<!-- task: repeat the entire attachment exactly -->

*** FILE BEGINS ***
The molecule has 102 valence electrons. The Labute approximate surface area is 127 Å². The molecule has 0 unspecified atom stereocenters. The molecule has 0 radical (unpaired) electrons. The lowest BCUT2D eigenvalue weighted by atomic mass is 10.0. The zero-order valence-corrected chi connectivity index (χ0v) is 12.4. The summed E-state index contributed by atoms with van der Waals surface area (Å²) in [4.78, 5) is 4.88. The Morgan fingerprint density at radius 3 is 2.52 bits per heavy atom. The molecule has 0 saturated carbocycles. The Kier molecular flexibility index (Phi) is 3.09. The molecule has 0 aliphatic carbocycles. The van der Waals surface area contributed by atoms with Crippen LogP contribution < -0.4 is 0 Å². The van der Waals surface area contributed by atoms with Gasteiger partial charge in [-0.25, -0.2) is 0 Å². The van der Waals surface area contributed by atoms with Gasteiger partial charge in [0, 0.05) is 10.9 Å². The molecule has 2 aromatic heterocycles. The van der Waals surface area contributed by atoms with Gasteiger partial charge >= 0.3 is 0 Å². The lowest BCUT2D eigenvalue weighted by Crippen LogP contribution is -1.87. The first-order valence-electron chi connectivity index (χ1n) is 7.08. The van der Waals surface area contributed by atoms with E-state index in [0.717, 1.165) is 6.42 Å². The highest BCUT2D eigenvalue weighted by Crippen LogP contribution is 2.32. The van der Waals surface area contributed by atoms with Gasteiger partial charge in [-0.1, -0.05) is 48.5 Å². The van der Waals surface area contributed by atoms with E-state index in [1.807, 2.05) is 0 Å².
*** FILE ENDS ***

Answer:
The molecule has 102 valence electrons. The Labute approximate surface area is 127 Å². The molecule has 0 unspecified atom stereocenters. The molecule has 0 radical (unpaired) electrons. The lowest BCUT2D eigenvalue weighted by atomic mass is 10.0. The zero-order valence-corrected chi connectivity index (χ0v) is 12.4. The summed E-state index contributed by atoms with van der Waals surface area (Å²) in [4.78, 5) is 4.88. The Morgan fingerprint density at radius 3 is 2.52 bits per heavy atom. The molecule has 0 saturated carbocycles. The Kier molecular flexibility index (Phi) is 3.09. The molecule has 0 aliphatic carbocycles. The van der Waals surface area contributed by atoms with Crippen LogP contribution < -0.4 is 0 Å². The van der Waals surface area contributed by atoms with Gasteiger partial charge in [-0.25, -0.2) is 0 Å². The van der Waals surface area contributed by atoms with Gasteiger partial charge in [0, 0.05) is 10.9 Å². The molecule has 2 aromatic heterocycles. The van der Waals surface area contributed by atoms with Gasteiger partial charge >= 0.3 is 0 Å². The lowest BCUT2D eigenvalue weighted by Crippen LogP contribution is -1.87. The first-order valence-electron chi connectivity index (χ1n) is 7.08. The van der Waals surface area contributed by atoms with E-state index in [0.717, 1.165) is 6.42 Å². The highest BCUT2D eigenvalue weighted by Crippen LogP contribution is 2.32. The van der Waals surface area contributed by atoms with Gasteiger partial charge in [-0.1, -0.05) is 48.5 Å². The van der Waals surface area contributed by atoms with E-state index in [1.807, 2.05) is 0 Å².